Doctor insights on:
How To Treat Low Sodium Levels In The Elderly
What happens if our bodies have excess or high blood sodium levels, what happens to the kidney to regulate sodium levels?
Its water problem: Alteration in sodium levels in the blood is related to water loss or gain, not related to sodium intake. Kidneys and thirst mechanism regulate water metabolism, hence sodium levels.If you increase sodium in the blood by increased sweating, kidneys retain more water to normalize sodium levels.If you have less sodium in the blood due to increased retention of ater, kdienys excrete more water. ...Read more
Dehydration: Dehydration is treated with fluids, which can given either by mouth or intravenously, depending on how dehydrated the patient is. How low one's creatinine (c) falls after hydration depends on what the person's baseline c was. Normally, the greater the serum sodium and creatinine are the greater the percentage fall in both after fluids are given. If dehydration is severe, a person is hospitalized. ...Read more
With insulin: When potassium gets high it can be lowered in the blood by shifting it into the cells. Insulin (and some other drugs) do this. Dextrose (glucose) can stimulate production of Insulin for some effect. For very high potassium levels Insulin and dextrose are both given for more vigorous effect. ...Read more
Here's accurate info: Somebody's kidding you or there is a misunderstanding. Creatine kinase is an enzyme found in the blood; the reference range was determined for couch potatoes, and in my series' of athletic medical students, a majority of healthy young people have "elevated levels" just from exercising. It's also high in a few illnesses your physician knows about, but not from "nerves". ...Read more
Other diseases: If you ask me what causes low o2 in a perfectly normal and healthy elderly it makes a difference. There is an alveolar to arterial ratio that changes with age, and o2 is lower in elderly by this notion alone but no to point of hypoxia. There is such thing as senile emphysema by age alone, with the changes like that of the skin. See the compressibility of finger as the machine could restrict pulse. ...Read moreSee 1 more doctor answer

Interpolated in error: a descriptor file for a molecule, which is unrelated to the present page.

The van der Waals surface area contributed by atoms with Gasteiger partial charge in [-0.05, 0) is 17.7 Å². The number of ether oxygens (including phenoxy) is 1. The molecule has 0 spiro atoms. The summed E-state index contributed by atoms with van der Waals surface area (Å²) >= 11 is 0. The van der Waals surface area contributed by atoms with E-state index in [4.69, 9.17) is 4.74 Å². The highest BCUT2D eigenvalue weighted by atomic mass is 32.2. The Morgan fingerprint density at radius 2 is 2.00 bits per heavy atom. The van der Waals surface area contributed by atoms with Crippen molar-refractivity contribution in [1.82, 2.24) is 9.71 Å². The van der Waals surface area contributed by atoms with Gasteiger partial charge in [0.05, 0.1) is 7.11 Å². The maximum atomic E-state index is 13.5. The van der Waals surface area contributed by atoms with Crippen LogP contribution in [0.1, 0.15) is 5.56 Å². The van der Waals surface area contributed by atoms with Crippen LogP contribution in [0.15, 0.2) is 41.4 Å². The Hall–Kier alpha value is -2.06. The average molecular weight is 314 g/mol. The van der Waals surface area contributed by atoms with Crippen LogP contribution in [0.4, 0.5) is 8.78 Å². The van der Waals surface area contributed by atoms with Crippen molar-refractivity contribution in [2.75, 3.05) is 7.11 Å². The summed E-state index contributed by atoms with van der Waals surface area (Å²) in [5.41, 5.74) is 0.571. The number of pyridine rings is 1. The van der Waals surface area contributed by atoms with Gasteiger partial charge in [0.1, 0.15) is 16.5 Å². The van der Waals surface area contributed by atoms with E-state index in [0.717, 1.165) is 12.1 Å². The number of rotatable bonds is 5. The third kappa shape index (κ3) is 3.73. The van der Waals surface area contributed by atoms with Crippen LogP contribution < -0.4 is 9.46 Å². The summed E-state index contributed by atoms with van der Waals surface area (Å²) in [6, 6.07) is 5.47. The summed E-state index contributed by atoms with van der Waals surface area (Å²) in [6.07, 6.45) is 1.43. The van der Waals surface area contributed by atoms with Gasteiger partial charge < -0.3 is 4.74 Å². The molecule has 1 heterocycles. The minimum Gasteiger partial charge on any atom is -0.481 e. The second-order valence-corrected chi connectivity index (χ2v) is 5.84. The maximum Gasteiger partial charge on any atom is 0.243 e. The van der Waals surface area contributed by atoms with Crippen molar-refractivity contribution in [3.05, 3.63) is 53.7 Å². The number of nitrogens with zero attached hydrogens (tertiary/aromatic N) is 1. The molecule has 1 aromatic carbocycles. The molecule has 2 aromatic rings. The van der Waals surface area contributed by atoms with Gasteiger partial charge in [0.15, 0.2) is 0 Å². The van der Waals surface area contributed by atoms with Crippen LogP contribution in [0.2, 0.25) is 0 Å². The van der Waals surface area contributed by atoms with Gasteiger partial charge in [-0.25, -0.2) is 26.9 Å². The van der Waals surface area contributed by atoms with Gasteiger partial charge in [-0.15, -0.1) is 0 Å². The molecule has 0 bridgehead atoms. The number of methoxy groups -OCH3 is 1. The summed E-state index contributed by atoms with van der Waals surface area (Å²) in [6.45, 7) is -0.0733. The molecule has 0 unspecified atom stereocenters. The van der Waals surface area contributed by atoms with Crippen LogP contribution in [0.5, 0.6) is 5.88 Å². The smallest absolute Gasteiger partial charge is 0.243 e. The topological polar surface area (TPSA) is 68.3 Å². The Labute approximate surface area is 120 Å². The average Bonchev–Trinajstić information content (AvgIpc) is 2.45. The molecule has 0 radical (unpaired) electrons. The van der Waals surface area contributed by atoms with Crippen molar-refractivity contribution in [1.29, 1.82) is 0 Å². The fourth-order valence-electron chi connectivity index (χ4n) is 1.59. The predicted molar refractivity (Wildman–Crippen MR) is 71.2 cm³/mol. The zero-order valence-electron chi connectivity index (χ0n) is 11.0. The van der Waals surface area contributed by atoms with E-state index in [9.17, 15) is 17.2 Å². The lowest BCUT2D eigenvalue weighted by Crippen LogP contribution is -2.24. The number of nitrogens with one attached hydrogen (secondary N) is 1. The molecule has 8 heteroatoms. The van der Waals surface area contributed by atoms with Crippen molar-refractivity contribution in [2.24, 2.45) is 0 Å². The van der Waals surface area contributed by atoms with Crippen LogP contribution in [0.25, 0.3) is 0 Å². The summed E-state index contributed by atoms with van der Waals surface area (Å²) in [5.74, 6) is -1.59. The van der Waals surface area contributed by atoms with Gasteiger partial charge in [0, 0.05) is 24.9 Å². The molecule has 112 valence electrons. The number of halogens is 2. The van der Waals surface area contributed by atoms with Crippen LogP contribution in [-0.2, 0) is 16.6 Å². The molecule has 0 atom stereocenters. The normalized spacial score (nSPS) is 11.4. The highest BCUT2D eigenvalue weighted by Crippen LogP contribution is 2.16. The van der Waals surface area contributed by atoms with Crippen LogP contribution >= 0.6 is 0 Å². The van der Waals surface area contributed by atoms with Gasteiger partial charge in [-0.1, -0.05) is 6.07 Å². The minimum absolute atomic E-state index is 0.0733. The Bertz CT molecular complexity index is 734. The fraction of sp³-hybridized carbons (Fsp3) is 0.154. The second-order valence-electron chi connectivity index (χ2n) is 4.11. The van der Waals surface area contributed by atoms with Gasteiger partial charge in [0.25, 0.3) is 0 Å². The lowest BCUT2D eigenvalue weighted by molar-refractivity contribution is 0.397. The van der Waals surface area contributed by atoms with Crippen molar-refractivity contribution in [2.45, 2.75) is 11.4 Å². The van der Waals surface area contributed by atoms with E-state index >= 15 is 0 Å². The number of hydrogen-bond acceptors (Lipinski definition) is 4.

With time: High levels of LDL and low levels HDL may form an atheromatous plague at your coronary arteries creating a stenosis and an ischemic heart disease with high risk for a heart attack. Depending on family history and other risk factors you chances can get very high. Lifestyle changes early and possibly treating increase chol may prevent the disease. Good luck. ...Read more
Hi! how can I treat low urea level in patient with liver disease and what is the role of lola in lowering urea level ! thanks a lot
Low urea is good: Most labs report "normal" range for blood urea nitrogen as with serum creatinine. In fact BUN should ideally be reported as normal < 20 in adults. Babies should have very low bun, lower the better. Your liver problem is something else and best discussed with your GI dr. ...Read more
If the majority of potassium in the body is in red blood cells and very little in serum why is serum potassium level used to diagnose hypokalemia?
It's what matters: The serum potassium is in equilibrium with the tissue concentrations, which must be maintained within a very narrow range for the heat to be able to maintain its beat. Your question is a good one and reflects a common misunderstanding. It's not the total body potassium that matters, just the amount that's actually affecting the electrical system outside the heart & brain cells. ...Read moreSee 2 more doctor answers
Fluids: Drink fluids and eat salt and potassium rich foods like dark green leafy vegetables, tomatoes, and bananas. You may need to take a potassium supplement depending on your deficit. If you don't have diarrhea, vomiting, diuretic use, or nasogastric suction, your potassium will correct itself on its own. ...Read more
High Calcium level: You need to see a doctor, endocrinologist (e), to find out what is causing your calcium (c) to be high. Unfortunately, the causes of high c are not good. You may have vit. D intoxication, hyperparathyroidism or hyperthryodism, sarcoidosis, or a bone tumor, among other causes. Good to a e and get the answer to your question. A high blood level of c is no joking matter. Good luck. ...Read more
- Talk to a doctor live online for free
- Low sodium levels symptoms elderly
- Treatment for low sodium levels in elderly
- Causes of low sodium levels in elderly
- Ask a doctor a question free online
- How to handle low sodium levels?
- How to correct low sodium levels?
- How to increase low sodium levels?
- Causes of low sodium in elderly
- How to treat low sodium levels?